WHAT was the poshest house on the banks of the Tyne has won an award – 1,600 years after it was built.
The Third Century commander’s villa at Arbeia Roman Fort in South Shields was reconstructed based on detailed finds from a decade of excavations on the site of the original building.
Now the venture has won the Best Archaeological Research Project Award in the Current Archaeology Awards 2009.
Paul Bidwell, senior manager for Tyne Wear Museums Archaeology, said: “We are delighted that our work has been recognised at a national level.
“This was a sumptuous, luxurious villa modelled on an eastern Mediterranean town house.
“The commander must have been a person of high rank and influence.”
The villa had two dining rooms – one heated for the winter – its own bath suite, and sets of rooms for the commander and his family and another for guests.
“Both the outside courtyard and interior rooms had painted decorations,” added Mr Bidwell.
“The house was quite an important discovery for the later Roman period.”
This is when the efficiency and general character of the Roman army were believed to be in decline. But the villa indicates that the fort must have been occupied by an elite unit – probably the Tigris Bargemen – which originally came from Iraq.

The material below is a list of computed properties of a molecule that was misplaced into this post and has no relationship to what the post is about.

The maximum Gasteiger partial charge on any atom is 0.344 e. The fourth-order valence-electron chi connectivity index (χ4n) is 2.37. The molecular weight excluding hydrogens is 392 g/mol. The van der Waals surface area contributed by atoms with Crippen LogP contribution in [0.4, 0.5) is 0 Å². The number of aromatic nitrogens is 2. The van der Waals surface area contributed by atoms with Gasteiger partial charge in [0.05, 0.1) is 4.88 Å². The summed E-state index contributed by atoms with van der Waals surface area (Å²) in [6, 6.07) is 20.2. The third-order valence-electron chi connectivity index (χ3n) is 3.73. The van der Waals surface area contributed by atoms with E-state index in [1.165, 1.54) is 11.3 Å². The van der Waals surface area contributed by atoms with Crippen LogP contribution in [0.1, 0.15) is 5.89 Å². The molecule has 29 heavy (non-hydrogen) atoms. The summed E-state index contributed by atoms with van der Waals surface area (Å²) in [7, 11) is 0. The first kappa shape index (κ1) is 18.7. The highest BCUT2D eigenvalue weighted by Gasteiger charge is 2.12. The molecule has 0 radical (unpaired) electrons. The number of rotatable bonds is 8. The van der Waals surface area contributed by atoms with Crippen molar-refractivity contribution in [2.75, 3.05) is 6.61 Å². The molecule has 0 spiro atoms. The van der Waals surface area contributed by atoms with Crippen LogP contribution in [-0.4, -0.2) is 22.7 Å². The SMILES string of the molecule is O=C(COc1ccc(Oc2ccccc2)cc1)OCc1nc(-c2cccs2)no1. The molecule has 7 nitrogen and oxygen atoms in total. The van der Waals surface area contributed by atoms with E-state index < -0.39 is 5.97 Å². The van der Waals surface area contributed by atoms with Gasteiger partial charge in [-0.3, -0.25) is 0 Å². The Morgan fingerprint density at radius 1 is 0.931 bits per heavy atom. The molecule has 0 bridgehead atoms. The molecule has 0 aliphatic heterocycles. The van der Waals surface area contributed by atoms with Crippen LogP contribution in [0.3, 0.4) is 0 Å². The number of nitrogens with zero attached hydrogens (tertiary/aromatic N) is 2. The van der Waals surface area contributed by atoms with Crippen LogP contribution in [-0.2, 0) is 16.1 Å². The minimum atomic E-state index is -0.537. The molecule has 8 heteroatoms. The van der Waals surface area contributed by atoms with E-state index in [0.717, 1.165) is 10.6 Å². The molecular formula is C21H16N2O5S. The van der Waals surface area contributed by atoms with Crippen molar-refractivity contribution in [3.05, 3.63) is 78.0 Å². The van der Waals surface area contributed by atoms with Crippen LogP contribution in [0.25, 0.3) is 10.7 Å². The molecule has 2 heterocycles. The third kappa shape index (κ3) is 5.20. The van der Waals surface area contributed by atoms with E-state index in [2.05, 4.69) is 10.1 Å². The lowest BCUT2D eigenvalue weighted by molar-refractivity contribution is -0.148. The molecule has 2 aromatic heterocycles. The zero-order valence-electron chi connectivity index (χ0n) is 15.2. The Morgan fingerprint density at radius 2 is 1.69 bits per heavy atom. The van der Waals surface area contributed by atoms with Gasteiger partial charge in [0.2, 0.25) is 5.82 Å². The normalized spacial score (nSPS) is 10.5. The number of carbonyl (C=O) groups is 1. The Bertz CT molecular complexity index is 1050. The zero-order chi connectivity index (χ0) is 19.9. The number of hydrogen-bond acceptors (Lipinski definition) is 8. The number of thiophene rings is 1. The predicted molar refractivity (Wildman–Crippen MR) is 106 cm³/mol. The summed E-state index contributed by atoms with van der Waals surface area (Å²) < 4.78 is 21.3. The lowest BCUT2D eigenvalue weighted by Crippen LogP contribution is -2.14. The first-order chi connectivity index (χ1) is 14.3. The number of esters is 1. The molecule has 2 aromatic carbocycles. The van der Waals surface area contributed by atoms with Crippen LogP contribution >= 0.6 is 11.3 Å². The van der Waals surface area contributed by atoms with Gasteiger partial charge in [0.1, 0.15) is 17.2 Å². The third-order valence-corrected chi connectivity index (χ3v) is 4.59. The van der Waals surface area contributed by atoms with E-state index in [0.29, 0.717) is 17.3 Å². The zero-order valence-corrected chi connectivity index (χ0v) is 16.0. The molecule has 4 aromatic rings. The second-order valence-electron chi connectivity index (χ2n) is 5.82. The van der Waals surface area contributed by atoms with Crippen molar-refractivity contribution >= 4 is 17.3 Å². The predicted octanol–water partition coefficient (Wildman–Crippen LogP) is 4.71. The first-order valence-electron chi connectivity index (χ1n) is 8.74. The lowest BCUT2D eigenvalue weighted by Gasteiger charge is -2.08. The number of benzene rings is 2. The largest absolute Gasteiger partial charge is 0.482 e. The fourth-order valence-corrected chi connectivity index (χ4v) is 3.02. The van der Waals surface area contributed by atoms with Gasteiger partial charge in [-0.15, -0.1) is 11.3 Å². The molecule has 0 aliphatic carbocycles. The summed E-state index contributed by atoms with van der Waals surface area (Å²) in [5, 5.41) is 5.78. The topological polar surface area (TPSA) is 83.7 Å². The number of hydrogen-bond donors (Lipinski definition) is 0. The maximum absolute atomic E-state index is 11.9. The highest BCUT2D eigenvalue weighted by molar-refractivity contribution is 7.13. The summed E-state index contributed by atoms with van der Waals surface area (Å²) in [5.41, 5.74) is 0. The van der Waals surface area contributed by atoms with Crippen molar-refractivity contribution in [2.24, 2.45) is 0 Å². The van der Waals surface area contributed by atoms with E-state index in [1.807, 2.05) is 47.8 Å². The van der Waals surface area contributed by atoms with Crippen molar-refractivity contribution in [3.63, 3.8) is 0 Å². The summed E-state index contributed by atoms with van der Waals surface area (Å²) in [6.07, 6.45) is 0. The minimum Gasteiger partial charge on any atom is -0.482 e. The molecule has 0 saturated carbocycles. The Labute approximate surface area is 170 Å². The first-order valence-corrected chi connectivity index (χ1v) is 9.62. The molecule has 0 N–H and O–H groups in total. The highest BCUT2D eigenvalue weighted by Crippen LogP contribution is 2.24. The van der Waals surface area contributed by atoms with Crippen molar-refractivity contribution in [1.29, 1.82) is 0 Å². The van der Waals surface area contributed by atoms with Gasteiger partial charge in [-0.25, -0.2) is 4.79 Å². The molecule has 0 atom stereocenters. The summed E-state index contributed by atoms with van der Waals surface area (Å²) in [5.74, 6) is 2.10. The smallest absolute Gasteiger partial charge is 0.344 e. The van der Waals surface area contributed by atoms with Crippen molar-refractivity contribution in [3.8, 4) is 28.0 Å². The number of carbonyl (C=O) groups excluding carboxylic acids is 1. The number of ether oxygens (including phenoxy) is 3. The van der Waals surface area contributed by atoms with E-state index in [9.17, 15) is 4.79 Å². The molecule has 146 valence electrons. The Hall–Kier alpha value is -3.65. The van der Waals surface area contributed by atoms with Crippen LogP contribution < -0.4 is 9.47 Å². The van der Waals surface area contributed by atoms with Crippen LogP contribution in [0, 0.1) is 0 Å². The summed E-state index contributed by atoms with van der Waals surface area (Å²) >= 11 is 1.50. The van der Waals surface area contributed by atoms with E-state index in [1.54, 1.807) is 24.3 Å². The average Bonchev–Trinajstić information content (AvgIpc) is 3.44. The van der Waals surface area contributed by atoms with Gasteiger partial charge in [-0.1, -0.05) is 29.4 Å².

“They would have been the main naval unit patrolling the North East coast to prevent the Picts from raiding along the east coast,” said Mr Bidwell.
“The big threat at this time was sea-borne and the fort at South Shields must have assumed much greater importance.”
Tracey Dixon, South Tyneside Council lead member for culture and wellbeing, said: “Arbeia is such a wonderful place and gives a fantastic insight into the history and heritage of South Tyneside. Its fascinating reconstructions and displays perfectly illustrate the living conditions of soldiers.
“The award is testament to all the archaeologists who have dedicated their time to finding out more about the history of Arbeia and helping to ensure the site is well-preserved for future generations.”
A major sponsor of the annual excavations at South Shields is the American charitable Earthwatch foundation, which supports natural and heritage environmental projects.
It sends up to 100 volunteer excavators a year to the fort.
Arbeia has also received a £50,000 funding boost from SITA Trust to support improvement works at the archaeological site and visitor attraction.
This will include the laying out of the excavated remains of barracks and part of the main road running through the fort.
This was a sumptuous, luxurious villa modelled on an eastern Mediterranean town house